Family Impacts of Severe Dental Caries among Children in the United Kingdom

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Abstract

The aim of this study was to evaluate the family impacts of severe dental caries among children. Data from 3859 school-age children (5-, 8-, 12- and 15-year-olds) who participated in the 2013 Children's Dental Health Survey, a national cross-sectional survey in England, Wales and Northern Ireland, were used. Severe dental caries was defined as having at least one tooth with pulpal involvement, ulceration, fistula, or abscess (PUFA). Family impacts were measured using seven items of the Family Impact Scale (FIS). The association between severe dental caries and family impacts was assessed in logistic regression models, adjusting for child's age, gender, and country of residence; parent's marital status, education, and job classification; and area deprivation. Severe dental caries among children showed a significant negative impact on family life (Odds Ratio: 6.00; 95% Confidence Interval: 3.34-10.78). Parents of children with severe dental caries had greater odds of taking time off work (OR: 2.75; 95% CI: 1.16-6.54), reporting the child needed more attention (OR: 4.08; 95% CI: 2.15-7.75), feeling guilty (OR: 6.32; 95% CI: 3.26-12.26), feeling stressed (OR: 7.34; 95% CI: 4.15-12.99), having normal activities disrupted (OR: 5.78; 95% CI: 2.71-12.34), and having sleep disrupted (OR: 4.94; 95% CI: 2.78-8.76). Having severe dental caries was not associated with financial difficulties in the family (OR: 1.64; 95% CI: 0.49-5.51). The observed association between severe dental caries and family impacts was independent of child and family sociodemographic characteristics. The findings underscore the importance of preventive interventions to avoid severe dental caries in children and subsequently reduce negative impacts on their family life.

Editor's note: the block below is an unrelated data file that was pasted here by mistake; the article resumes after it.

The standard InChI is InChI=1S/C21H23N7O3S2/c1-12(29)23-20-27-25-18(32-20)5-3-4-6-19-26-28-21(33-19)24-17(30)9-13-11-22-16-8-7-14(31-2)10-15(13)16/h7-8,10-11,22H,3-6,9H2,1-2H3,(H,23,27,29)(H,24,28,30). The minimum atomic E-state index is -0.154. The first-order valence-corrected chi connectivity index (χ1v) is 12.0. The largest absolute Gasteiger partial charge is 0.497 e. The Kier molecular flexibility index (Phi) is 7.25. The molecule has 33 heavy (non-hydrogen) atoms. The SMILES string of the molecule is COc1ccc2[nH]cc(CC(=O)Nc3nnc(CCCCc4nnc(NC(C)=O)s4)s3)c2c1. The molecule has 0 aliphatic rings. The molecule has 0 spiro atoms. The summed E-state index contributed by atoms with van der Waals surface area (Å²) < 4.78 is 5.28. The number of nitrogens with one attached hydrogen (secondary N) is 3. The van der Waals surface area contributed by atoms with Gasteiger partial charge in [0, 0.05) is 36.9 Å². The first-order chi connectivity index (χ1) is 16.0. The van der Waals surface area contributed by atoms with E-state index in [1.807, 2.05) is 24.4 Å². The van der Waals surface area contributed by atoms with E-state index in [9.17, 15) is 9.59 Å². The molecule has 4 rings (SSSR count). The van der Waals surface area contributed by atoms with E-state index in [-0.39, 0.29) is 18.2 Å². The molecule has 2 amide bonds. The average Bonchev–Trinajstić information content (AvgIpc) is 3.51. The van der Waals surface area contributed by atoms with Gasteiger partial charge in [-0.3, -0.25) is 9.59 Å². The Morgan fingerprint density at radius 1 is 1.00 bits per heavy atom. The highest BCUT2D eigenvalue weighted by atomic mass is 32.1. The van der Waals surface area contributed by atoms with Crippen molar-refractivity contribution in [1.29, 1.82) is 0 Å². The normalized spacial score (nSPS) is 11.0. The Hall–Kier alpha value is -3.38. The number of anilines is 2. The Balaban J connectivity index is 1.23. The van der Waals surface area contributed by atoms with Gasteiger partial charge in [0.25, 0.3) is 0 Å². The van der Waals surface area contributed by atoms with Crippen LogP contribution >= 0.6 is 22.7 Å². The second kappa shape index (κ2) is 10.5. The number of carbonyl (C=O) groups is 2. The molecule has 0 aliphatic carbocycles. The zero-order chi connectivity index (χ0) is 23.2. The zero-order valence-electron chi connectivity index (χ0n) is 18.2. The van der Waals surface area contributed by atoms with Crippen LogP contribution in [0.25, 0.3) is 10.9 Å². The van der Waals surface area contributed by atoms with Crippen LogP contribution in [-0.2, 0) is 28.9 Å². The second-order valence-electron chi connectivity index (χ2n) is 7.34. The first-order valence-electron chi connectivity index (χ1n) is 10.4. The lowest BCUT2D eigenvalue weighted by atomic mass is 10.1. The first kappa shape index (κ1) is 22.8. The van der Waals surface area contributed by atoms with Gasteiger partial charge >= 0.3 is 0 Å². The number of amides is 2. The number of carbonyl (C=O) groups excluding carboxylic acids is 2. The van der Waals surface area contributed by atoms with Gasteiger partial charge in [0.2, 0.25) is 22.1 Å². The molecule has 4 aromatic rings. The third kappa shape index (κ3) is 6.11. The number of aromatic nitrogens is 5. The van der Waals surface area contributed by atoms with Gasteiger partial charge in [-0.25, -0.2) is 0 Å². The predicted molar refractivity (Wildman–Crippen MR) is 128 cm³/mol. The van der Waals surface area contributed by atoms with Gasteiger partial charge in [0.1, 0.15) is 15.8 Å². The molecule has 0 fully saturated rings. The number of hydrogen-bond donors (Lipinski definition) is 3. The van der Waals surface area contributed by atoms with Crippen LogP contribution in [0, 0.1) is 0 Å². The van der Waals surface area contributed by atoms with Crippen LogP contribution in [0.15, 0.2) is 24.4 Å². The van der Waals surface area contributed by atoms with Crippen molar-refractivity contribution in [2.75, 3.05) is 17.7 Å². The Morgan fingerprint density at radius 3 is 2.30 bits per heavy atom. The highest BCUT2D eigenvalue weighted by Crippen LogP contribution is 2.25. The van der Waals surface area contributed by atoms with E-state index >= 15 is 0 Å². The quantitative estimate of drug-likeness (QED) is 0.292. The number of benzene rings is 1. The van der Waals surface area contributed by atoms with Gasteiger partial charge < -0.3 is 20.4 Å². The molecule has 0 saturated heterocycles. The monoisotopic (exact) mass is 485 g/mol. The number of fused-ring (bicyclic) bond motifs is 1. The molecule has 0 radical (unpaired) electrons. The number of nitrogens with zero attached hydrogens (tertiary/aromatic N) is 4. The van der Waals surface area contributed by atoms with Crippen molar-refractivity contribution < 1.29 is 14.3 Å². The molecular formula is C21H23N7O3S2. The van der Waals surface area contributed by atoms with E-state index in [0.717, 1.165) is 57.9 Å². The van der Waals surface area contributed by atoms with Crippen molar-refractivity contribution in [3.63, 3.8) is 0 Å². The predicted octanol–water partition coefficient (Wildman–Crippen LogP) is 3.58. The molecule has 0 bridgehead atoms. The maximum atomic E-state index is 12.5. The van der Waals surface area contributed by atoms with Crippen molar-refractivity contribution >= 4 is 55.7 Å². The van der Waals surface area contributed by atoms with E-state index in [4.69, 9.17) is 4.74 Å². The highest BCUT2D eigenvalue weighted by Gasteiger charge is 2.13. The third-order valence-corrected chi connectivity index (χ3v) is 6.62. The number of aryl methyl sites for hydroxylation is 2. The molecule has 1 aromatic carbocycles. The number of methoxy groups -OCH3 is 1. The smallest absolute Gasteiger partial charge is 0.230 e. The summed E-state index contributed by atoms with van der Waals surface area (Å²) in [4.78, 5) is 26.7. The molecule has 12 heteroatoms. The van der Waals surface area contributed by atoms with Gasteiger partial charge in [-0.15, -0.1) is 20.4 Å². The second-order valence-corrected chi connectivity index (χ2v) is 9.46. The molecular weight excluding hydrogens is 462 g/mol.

Original languageEnglish
Article number109
JournalInternational Journal of Environmental Research and Public Health
Volume17
Issue number1
Early online date22 Dec 2019
DOIs
Publication statusPublished - 1 Jan 2020

Keywords

  • dental caries
  • family
  • quality of life
  • schoolchildren

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